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PostRoad to the Baseball World Series, 2018 (David Duggan, USA, 10/06/18 3:59 am)
Baseball's wildcard teams (Cubs, Oakland) have been eliminated, the playoff pairings begun, and 22 teams are plotting what to do next year. As Jerry Garcia did not say, it's been a long strange trip through the 2018 baseball season. Still, for this life-long Cubs fan, the parade through the playoffs and winter's long wait for the next season will be particularly painful. I find little consolation that of the 10 teams to make the post-season this year, only the Cubs have been there each of the last four years and won the World Series (although the Dodgers have a shot this year). Three teams have made the post-season for three of the last four years (Boston, Yankees, Houston), with only one World Series among them.
Generals, it is said, are always fighting the last war, and this might be said about baseball as well. The last three champions (Royals, Cubs and ‘Stros) were content to lose 100 games or more for a time to get good draft choices and bring up younger players, trading for good pitchers which, more than position players are iffy-development prospects. Broken-down arms, better hitters than in high school or college, and the wear of a 162-game schedule all conspire against pitchers' being sure-bet draft choices (Steve Strasburg, are you listening?). With Kris Bryant and Kyle Schwarber threats to go yard (that's hit a home run for the non-cognoscenti) at every turn at bat, the Cubs were scoring machines in 2016-17. This year, however, the Cubs hit a collective .258 with only 167 home runs. Though the batting average was tops in the league, the tater count was decidedly second-division. By contrast, in 2016-17, the Cubs sacrificed some batting average (.254) to get more home-runs (199 and 223, respectively). The problem with this approach, however, is that after the five years' exclusive bargaining rights that a team gets by having drafted a player, there is no guarantee that he'll stick around when he can become a free agent.
Particularly frustrating were the Cubs' two losses in the post-season, when in a collective 22 innings they scored 2 runs, losing 3-1 in game 163 to Milwaukee to decide the Central Division championship, and then 2-1 in 13 innings to the Rockies for the wild card. And both games were at Wrigley Field. You can't depend on your pitchers to shut-out the opposition, and in playoff baseball, you have to be able to move runners along. The three-run home run doesn't show up every day, particularly at Wrigley where the wind is a factor, yet the Cubs were swinging for the fences throughout the games.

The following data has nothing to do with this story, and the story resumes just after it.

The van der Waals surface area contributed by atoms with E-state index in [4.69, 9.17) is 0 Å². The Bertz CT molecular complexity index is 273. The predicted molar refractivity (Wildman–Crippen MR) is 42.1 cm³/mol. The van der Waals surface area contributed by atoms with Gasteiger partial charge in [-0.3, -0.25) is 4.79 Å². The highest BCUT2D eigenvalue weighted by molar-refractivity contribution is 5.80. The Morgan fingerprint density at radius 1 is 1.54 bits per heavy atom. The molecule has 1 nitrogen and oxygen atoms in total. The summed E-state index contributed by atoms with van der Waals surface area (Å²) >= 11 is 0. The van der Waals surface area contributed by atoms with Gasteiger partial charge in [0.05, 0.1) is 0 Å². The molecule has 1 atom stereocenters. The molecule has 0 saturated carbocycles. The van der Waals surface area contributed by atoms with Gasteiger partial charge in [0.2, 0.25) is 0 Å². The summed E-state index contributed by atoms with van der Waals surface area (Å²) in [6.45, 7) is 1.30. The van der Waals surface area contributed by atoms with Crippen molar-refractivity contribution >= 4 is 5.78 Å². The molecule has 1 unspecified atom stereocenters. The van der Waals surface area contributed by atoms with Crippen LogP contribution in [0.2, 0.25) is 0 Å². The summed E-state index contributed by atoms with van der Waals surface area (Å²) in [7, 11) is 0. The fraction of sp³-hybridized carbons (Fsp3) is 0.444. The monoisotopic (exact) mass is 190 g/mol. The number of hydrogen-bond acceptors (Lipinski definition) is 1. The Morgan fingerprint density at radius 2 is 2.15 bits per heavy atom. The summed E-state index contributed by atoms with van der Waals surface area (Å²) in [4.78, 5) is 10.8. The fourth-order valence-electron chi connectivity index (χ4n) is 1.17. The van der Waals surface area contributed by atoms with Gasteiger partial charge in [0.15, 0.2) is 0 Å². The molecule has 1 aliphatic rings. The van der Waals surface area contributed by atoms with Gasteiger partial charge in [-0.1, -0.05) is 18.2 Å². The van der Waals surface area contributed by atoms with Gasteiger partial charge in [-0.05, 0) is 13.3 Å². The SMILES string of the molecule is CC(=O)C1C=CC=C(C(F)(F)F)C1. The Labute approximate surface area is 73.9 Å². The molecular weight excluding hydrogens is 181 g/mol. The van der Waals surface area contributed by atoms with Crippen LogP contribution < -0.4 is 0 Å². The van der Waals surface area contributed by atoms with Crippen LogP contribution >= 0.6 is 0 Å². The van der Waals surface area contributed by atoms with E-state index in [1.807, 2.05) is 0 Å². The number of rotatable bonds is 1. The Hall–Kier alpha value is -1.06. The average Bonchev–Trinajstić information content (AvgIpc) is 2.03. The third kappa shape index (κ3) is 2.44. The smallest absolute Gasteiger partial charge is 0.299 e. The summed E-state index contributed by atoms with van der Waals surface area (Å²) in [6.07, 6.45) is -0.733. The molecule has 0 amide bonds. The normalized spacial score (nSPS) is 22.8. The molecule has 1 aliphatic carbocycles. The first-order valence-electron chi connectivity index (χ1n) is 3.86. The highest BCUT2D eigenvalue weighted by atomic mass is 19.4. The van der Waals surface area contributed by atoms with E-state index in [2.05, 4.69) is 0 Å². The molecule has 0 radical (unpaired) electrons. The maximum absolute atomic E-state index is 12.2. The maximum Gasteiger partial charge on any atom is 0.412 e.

Manager Joe Maddon, who led the Cubs to the promised land in 2016 (can it really be 2 years ago?), has renewed for next year, but whether this is a good thing remains to be seen. He is known for going with his gut in managerial decisions, and his line-up du jour is somewhat of a rarity in baseball, where there are usually starters in set batting slots, like Maris and Mantle, Ruth and Gehrig. Sometimes the gut instinct works, and sometimes it yields indigestion, in the fans if not in the manager. The problem for this Chicago-school devotee, however, is that Maddon seems not to have a philosophy of managing, unlike other old-school managers like Sparky (Captain Hook) Anderson of the 1970s Reds (the Big Red Machine, known for jerking his starting pitchers in favor of the bullpen) and Earl Weaver of the 1960s-80s Orioles (known for waiting for the 3-run homer). As the University of Chicago economist said to the analyst who identified a correlation between high interest rates and high unemployment, that works well in practice, how does it work in theory?
I'm not given to predictions but look for a Milwaukee-Boston World Series. There would be some irony as the original Milwaukee team, the Braves, were the first to leave the east coast (Boston) for greener pastures west of Lake Michigan (the Boston Braves are 30 years older than the BoSox). Of course the Braves moved to Atlanta (also in the playoffs for the first time in ages), and this iteration of a Milwaukee team actually started in Seattle as the Pilots before moving to Milwaukee in the 1970s, reincarnating themselves as the Brewers. So far as I can tell neither the Brewers nor the BoSox have followed the build-from-the-draft methodology (Brewers' MVP candidate Christian Yelich had been drafted by the Florida Marlins; the post David Ortiz, Manny Ramirez BoSox appear to be a pastiche of home-grown and imported talent). Ten years ago, under former Brewers owner Bud Selig, then the commissioner of baseball, the Brewers jumped from the American League to the National League. Other than the LA Dodgers-NY Yankees donnybrooks of the 1970s-80s, I can think of no other World Series when a team from a town that had been abandoned by another team met the team from the town where the abandoning team had moved. Let the games begin.
JE comments: Another tour de force from my guide to all things baseball (and all things Chicago), David Duggan. David and I had a wonderful time together at Wrigley Field this summer. With the exception of that weekend in July, I haven't been following baseball all year. Milwaukee in the World Series? I wasn't even aware of that small-market team's rise to the elite ranks. When an also-ran team makes it to the big time, it's only good for the game.